yep, I finished that manga too and I have conflicted feeling about it. Yuri(!) part and fanservice are to blatant but they have a purpose. This mangaka (not sure but I think she's a girl) has some unique voice.
AidanAK47
....well I skimmed that manga. And it was weird
SuperMario
By all appearances,Sakura is normal,albeit sheltered junior high school girl who enjoy talking about love and walking home from school together.However,they also happen to inhabit a strange and supernatural world populated by mysterious,gigantic beings and unusual plant and animal life.Amid their peaceful lives,Sakura becomes very interested in something only alluded to exist in old books: dicks
SuperMario
Here's a synopsis of other manga from the same author, I think you'll have a better idea of his theme -
Sakura no Sono
AidanAK47
Pretty much what Masky said. I am not really praising it. Anyway I plan to read one or two more chapters to see where it's going. But if it's going in the direction I think it's going then I am dropping this one fast.
Kaiser_Eoghan
There is of course the underlying concern that it will go a very ugly route with that development or it could become edgy/horribly minipulative, but for now it is as mario said, a hook.
SuperMario
Well. overall I don't dislike what I read there. It has good hook and I'm intrigued to know more what the hell will happen. Good set-up for me. I'm in
SuperMario
@Masky: it's fine Masky, since I will chec itk out any way and see it for myself ^^
Masky
So since you guys started being interested, I checked it out and uh.. Yeah, not reading. I think ye guys misunderstood Aidans warnings since that was just fucked up and not in the interesting way.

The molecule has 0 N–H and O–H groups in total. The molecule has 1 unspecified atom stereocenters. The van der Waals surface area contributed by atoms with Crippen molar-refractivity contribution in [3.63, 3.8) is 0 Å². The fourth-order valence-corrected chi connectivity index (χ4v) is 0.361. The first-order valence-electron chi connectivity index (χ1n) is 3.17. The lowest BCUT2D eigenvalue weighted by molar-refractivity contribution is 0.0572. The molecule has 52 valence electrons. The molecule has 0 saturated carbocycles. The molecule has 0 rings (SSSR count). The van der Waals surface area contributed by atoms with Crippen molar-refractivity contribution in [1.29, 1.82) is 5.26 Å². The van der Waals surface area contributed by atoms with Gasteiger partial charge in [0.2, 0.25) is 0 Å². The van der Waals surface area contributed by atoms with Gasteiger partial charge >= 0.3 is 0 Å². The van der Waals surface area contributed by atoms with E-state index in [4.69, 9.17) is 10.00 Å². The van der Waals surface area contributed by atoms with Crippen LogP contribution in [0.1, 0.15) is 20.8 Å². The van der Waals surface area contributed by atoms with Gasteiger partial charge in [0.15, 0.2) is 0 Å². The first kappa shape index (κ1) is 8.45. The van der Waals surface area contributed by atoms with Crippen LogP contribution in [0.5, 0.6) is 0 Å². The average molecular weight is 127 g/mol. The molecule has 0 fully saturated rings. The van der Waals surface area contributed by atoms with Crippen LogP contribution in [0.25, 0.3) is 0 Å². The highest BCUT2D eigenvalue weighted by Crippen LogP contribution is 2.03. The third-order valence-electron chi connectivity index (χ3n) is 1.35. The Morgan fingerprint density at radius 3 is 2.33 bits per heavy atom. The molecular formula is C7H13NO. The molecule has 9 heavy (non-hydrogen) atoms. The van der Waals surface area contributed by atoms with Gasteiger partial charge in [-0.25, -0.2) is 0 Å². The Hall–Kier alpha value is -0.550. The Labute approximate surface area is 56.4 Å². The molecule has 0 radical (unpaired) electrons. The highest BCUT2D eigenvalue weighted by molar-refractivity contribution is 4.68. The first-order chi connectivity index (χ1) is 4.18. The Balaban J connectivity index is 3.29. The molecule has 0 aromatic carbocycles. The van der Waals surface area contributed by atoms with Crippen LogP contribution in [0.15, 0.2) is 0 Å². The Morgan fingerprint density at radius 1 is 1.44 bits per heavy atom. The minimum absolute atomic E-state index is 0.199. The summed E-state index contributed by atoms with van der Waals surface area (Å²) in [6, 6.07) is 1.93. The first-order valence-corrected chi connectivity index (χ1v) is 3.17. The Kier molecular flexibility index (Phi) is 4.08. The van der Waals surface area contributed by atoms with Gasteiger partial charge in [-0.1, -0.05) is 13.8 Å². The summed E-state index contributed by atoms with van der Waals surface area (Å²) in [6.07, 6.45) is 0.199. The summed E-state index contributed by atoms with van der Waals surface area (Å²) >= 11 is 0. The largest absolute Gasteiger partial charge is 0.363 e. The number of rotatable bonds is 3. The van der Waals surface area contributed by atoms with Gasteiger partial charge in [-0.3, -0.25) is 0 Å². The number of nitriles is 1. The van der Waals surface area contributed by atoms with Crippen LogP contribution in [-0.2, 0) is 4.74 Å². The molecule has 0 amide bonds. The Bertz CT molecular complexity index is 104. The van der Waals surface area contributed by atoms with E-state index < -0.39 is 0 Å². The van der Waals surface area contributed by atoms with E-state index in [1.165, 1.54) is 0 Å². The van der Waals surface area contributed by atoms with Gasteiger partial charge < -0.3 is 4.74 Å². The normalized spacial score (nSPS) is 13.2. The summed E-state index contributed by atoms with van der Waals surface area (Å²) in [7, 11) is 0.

Lenlo
@Aidan: Berserk will never again go more than 3-4 months without a hiatus.
SuperMario
Hmmm, that manga Cutie Mutie sounds good to me. I might check it out later today
Kaiser-Eoghan
@Aidan: But had you not alluded to that scene, I may have seen the cover of that manga and skipped over it.
Kaiser-Eoghan
@Aidan: I had a feeling, sort of, sad, I am intrigued to read more.
AidanAK47
Hyping and warning are not the same thing.
Kaiser-Eoghan
Well with Aidan hyping up the horrors of cutie mutie I may as well glance at it to see what he' on about.
Kaiser-Eoghan
There are three manga with the name rec.
Kaiser-Eoghan
I am familiar with the artist for cutie mutie, she did that manga about the three kids dealing with gender/orientation issues.
AidanAK47
Oh look Berserk is on Haitus again....
.....the sad thing is that it comes as expected now.
AidanAK47
For reference the two I read were Cutie Mutie and Rec. Be warned, the first one goes to a rather uncomfortable level.
AidanAK47
@Masky, Read two manga. One started lighthearted and then went to really dark territory. The other one looks like it's about a really dark subject but turned out to be something more lighthearted.
AidanAK47
@Mario, Alright. Tested it now so it such be fixed. Try again.
Masky
@Aidan: Huh? What you read that turned dark/didn't turn dark? .-.
SuperMario
"too many answers selected for question 1! only 3 answers allowed!"
SuperMario
@Aidan: I still have the same issues. Weird
AidanAK47
@Mario, Wasn't my intent. Try it now and you should be able to pick as many as you want.
SuperMario
@Aidan: I'm not allowed to vote more than 3 votes. Is it your intention Aidan?
AidanAK47
Well that was weird. I read something that looked innocent but turned out to be really dark. Then something that looked really dark only to become innocent.
Masky
Yeah, nothing that interests me I see :D Like my strongest reaction to season preview was "Someone made isekai with smartphone? Really? REALLY? Thats best idea you had"
Masky
Ah Knighs and Magic, found that manga. It was boring enough for me to forget its name. Also besides being boring, I kinda find MC unlikeable since their only personality is that they like mechas and were a programmer before renicarnating as short bishie kid